Islamabad: The Central Intelligence Agency’s Islamabad Station Chief has made an exit from Pakistan marking the second time the agency`s most senior officer has left the country in the past seven months.
The officials from Pakistan and the US said that the chief has left Islamabad for medical reasons and would not be returning.
He is said to have overseen the intelligence operation that found former al Qaeda chief Osama bin Laden.
The Islamabad station chief had arrived only late last year after his predecessor was essentially run out of town when a Pakistani official admitted his name had been leaked.
According to ABC News, the departure of two station chiefs in such a short time threatens to upset the balance of a vital intelligence office.
US officials, however, insisted that the quick turnover would not harm their country’s intelligence efforts in Pakistan.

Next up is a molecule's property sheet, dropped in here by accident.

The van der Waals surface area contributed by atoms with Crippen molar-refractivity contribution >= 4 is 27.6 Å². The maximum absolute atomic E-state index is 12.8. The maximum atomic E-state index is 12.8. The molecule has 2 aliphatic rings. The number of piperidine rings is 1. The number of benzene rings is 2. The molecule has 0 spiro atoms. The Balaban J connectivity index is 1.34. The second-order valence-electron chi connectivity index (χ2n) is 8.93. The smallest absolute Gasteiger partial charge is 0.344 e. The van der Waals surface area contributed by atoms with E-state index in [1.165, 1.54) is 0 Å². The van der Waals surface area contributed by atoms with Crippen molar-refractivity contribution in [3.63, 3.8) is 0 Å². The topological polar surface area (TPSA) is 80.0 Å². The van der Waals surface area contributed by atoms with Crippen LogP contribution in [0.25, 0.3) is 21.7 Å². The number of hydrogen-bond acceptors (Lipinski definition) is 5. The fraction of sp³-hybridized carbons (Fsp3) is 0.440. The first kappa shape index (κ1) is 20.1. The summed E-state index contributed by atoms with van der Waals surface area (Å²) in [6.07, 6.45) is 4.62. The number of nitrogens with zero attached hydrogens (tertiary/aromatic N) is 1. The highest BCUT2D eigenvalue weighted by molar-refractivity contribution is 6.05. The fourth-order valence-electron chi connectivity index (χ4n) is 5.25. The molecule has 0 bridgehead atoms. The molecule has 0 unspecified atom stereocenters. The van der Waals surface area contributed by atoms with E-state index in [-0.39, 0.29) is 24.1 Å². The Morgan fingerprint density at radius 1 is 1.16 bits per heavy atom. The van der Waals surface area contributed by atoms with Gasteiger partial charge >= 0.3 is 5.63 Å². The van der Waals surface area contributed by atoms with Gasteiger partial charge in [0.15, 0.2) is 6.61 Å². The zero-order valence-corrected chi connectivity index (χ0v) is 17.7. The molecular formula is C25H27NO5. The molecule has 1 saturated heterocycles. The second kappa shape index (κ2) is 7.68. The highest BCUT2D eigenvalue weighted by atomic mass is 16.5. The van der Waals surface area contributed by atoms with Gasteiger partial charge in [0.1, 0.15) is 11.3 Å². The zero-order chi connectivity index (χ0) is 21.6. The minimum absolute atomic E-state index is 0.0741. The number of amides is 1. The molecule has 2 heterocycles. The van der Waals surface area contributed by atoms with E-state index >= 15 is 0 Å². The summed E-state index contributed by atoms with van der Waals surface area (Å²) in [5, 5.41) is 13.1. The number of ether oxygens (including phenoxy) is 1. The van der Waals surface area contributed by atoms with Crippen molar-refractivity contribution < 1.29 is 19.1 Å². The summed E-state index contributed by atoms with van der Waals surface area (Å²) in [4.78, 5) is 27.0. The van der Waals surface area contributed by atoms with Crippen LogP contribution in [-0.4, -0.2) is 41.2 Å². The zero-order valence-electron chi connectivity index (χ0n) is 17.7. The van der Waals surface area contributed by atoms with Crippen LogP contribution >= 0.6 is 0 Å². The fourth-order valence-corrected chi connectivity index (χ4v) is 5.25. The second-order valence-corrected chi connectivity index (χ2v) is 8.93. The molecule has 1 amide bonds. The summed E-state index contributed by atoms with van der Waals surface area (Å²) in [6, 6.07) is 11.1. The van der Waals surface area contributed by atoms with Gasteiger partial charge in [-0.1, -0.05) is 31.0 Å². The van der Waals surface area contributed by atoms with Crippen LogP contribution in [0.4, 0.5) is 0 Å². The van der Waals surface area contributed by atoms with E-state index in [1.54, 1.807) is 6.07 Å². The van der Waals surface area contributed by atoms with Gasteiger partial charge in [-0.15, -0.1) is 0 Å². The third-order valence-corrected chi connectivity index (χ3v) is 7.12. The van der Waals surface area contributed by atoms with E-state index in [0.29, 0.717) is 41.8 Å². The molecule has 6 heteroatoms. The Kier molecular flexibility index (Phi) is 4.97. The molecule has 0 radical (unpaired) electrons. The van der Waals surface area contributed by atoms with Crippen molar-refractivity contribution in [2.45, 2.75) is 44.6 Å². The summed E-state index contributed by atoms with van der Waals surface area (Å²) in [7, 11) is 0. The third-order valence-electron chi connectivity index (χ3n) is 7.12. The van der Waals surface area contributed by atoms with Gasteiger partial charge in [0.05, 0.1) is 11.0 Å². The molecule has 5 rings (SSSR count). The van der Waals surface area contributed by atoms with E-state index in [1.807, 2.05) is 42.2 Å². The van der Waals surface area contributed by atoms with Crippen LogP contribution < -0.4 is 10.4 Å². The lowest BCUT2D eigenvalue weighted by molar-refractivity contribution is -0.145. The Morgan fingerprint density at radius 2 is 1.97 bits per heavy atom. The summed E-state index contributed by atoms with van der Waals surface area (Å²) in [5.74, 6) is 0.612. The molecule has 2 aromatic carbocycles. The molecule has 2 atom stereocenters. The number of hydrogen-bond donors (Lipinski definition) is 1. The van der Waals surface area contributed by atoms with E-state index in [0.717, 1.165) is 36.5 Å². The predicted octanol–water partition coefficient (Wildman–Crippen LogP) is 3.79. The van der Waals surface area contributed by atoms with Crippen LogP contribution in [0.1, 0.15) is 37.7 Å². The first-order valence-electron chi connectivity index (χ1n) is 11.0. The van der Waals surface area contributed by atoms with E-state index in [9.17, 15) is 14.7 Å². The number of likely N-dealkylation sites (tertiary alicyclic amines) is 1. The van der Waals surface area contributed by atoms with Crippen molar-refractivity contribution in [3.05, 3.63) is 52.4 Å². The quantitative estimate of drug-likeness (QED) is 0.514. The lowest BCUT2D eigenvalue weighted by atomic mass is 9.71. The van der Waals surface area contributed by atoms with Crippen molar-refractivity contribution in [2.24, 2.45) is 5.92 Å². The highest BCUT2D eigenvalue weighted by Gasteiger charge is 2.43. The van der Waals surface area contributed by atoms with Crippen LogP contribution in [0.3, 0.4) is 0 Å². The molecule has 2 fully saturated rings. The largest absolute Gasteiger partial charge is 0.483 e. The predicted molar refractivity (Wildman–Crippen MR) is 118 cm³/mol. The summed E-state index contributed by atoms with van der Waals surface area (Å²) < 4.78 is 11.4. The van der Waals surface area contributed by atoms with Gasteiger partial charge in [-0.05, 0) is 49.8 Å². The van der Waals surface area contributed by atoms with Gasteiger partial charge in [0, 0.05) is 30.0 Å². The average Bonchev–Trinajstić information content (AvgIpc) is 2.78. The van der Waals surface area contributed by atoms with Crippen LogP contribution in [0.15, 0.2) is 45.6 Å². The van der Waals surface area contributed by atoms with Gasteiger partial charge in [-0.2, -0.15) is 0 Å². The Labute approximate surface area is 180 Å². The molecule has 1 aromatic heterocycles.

Both US and Pakistani officials hoped the station chief`s exit would lead to improved relations between the ISI and the CIA as the departing chief had an "extremely tense" relationship with his ISI counterparts including Director General Ahmad Shuja Pasha.
One of the US officials said the CIA chief was about to depart in few months due to his poor relations with the Pakistanis.
The Central Intelligence Agency (CIA) – Inter Services Intelligence (ISI) relationship has been strained to breaking point since Pakistani intelligence officials discovered the CIA secretly recruited Pakistani agents to help find Osama bin Laden in Abbottabad.
The tension seems to stem from the ISI`s belief that the CIA is still running a clandestine network of American and Pakistani intelligence agents without sharing enough information with the ISI about their identities.
The CIA declined to comment on the station chief’s exit.